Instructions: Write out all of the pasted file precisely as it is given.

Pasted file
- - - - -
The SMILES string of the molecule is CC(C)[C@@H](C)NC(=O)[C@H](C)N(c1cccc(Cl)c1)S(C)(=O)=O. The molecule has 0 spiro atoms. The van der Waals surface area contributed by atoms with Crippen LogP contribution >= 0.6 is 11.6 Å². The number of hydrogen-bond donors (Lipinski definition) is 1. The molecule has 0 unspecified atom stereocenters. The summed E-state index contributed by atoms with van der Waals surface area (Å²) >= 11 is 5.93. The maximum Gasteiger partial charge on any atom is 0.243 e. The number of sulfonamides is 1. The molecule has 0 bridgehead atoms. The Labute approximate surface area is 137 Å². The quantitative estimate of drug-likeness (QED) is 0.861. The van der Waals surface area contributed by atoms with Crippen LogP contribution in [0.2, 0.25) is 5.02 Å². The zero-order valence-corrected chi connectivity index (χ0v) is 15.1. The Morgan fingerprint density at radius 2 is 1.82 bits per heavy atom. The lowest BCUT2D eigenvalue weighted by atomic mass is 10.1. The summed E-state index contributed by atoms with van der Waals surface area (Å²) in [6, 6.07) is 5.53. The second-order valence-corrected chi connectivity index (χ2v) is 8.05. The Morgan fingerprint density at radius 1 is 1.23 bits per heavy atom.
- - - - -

The SMILES string of the molecule is CC(C)[C@@H](C)NC(=O)[C@H](C)N(c1cccc(Cl)c1)S(C)(=O)=O. The molecule has 0 spiro atoms. The van der Waals surface area contributed by atoms with Crippen LogP contribution >= 0.6 is 11.6 Å². The number of hydrogen-bond donors (Lipinski definition) is 1. The molecule has 0 unspecified atom stereocenters. The summed E-state index contributed by atoms with van der Waals surface area (Å²) >= 11 is 5.93. The maximum Gasteiger partial charge on any atom is 0.243 e. The number of sulfonamides is 1. The molecule has 0 bridgehead atoms. The Labute approximate surface area is 137 Å². The quantitative estimate of drug-likeness (QED) is 0.861. The van der Waals surface area contributed by atoms with Crippen LogP contribution in [0.2, 0.25) is 5.02 Å². The zero-order valence-corrected chi connectivity index (χ0v) is 15.1. The Morgan fingerprint density at radius 2 is 1.82 bits per heavy atom. The lowest BCUT2D eigenvalue weighted by atomic mass is 10.1. The summed E-state index contributed by atoms with van der Waals surface area (Å²) in [6, 6.07) is 5.53. The second-order valence-corrected chi connectivity index (χ2v) is 8.05. The Morgan fingerprint density at radius 1 is 1.23 bits per heavy atom.